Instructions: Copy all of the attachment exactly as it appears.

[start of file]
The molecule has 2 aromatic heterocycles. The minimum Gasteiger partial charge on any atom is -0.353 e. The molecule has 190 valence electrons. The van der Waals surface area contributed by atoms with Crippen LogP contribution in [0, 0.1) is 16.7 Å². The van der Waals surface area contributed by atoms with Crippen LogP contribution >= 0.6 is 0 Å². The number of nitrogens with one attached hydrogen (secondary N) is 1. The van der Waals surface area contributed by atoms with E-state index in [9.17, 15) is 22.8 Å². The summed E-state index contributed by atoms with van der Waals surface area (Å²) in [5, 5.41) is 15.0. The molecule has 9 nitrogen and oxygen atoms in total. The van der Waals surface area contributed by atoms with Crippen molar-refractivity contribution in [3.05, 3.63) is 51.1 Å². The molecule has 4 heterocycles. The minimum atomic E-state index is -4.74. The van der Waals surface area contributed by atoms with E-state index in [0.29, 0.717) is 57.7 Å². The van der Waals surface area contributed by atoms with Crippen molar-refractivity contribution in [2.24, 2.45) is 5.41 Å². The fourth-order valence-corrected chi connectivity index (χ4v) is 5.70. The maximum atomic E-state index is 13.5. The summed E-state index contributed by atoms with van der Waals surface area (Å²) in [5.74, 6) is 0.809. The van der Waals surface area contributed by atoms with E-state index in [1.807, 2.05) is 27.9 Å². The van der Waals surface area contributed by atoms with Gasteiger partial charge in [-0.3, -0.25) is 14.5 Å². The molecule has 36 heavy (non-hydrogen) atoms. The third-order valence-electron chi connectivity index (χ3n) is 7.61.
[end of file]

The molecule has 2 aromatic heterocycles. The minimum Gasteiger partial charge on any atom is -0.353 e. The molecule has 190 valence electrons. The van der Waals surface area contributed by atoms with Crippen LogP contribution in [0, 0.1) is 16.7 Å². The van der Waals surface area contributed by atoms with Crippen LogP contribution >= 0.6 is 0 Å². The number of nitrogens with one attached hydrogen (secondary N) is 1. The van der Waals surface area contributed by atoms with E-state index in [9.17, 15) is 22.8 Å². The summed E-state index contributed by atoms with van der Waals surface area (Å²) in [5, 5.41) is 15.0. The molecule has 9 nitrogen and oxygen atoms in total. The van der Waals surface area contributed by atoms with Crippen molar-refractivity contribution in [3.05, 3.63) is 51.1 Å². The molecule has 4 heterocycles. The minimum atomic E-state index is -4.74. The van der Waals surface area contributed by atoms with E-state index in [0.29, 0.717) is 57.7 Å². The van der Waals surface area contributed by atoms with Crippen molar-refractivity contribution in [2.24, 2.45) is 5.41 Å². The fourth-order valence-corrected chi connectivity index (χ4v) is 5.70. The maximum atomic E-state index is 13.5. The summed E-state index contributed by atoms with van der Waals surface area (Å²) in [5.74, 6) is 0.809. The van der Waals surface area contributed by atoms with E-state index in [1.807, 2.05) is 27.9 Å². The van der Waals surface area contributed by atoms with Gasteiger partial charge in [-0.3, -0.25) is 14.5 Å². The molecule has 36 heavy (non-hydrogen) atoms. The third-order valence-electron chi connectivity index (χ3n) is 7.61.